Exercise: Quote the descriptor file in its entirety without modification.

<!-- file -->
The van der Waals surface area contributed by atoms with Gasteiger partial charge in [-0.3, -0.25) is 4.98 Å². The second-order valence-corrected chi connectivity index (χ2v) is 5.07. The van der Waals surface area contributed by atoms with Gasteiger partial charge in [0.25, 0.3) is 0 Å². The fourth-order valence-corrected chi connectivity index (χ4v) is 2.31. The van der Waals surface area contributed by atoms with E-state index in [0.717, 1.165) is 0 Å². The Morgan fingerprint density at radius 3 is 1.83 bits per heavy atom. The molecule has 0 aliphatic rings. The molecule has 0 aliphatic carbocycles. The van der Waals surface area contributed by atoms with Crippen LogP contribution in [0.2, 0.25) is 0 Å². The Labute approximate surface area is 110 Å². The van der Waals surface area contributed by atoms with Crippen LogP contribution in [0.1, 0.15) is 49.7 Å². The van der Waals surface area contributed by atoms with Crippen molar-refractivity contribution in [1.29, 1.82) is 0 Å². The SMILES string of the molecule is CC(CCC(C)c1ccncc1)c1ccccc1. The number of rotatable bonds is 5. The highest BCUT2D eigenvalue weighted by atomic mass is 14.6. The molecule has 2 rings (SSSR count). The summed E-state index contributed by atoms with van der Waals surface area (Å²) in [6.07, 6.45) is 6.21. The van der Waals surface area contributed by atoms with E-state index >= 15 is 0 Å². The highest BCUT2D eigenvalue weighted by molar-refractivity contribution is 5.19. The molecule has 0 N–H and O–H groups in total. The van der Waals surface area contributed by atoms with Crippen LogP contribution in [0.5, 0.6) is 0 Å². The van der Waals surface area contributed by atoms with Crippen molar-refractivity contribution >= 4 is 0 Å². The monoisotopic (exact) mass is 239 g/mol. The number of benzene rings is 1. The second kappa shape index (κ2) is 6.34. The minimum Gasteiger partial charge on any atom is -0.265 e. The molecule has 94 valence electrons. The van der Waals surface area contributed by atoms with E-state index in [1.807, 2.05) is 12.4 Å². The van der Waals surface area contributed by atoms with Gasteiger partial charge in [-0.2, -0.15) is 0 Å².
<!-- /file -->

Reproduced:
The van der Waals surface area contributed by atoms with Gasteiger partial charge in [-0.3, -0.25) is 4.98 Å². The second-order valence-corrected chi connectivity index (χ2v) is 5.07. The van der Waals surface area contributed by atoms with Gasteiger partial charge in [0.25, 0.3) is 0 Å². The fourth-order valence-corrected chi connectivity index (χ4v) is 2.31. The van der Waals surface area contributed by atoms with E-state index in [0.717, 1.165) is 0 Å². The Morgan fingerprint density at radius 3 is 1.83 bits per heavy atom. The molecule has 0 aliphatic rings. The molecule has 0 aliphatic carbocycles. The van der Waals surface area contributed by atoms with Crippen LogP contribution in [0.2, 0.25) is 0 Å². The Labute approximate surface area is 110 Å². The van der Waals surface area contributed by atoms with Crippen LogP contribution in [0.1, 0.15) is 49.7 Å². The van der Waals surface area contributed by atoms with Crippen molar-refractivity contribution in [1.29, 1.82) is 0 Å². The SMILES string of the molecule is CC(CCC(C)c1ccncc1)c1ccccc1. The number of rotatable bonds is 5. The highest BCUT2D eigenvalue weighted by atomic mass is 14.6. The molecule has 2 rings (SSSR count). The summed E-state index contributed by atoms with van der Waals surface area (Å²) in [6.07, 6.45) is 6.21. The van der Waals surface area contributed by atoms with E-state index >= 15 is 0 Å². The highest BCUT2D eigenvalue weighted by molar-refractivity contribution is 5.19. The molecule has 0 N–H and O–H groups in total. The van der Waals surface area contributed by atoms with Crippen LogP contribution in [0.5, 0.6) is 0 Å². The van der Waals surface area contributed by atoms with Crippen molar-refractivity contribution >= 4 is 0 Å². The monoisotopic (exact) mass is 239 g/mol. The number of benzene rings is 1. The second kappa shape index (κ2) is 6.34. The minimum Gasteiger partial charge on any atom is -0.265 e. The molecule has 94 valence electrons. The van der Waals surface area contributed by atoms with E-state index in [1.807, 2.05) is 12.4 Å². The van der Waals surface area contributed by atoms with Gasteiger partial charge in [-0.2, -0.15) is 0 Å².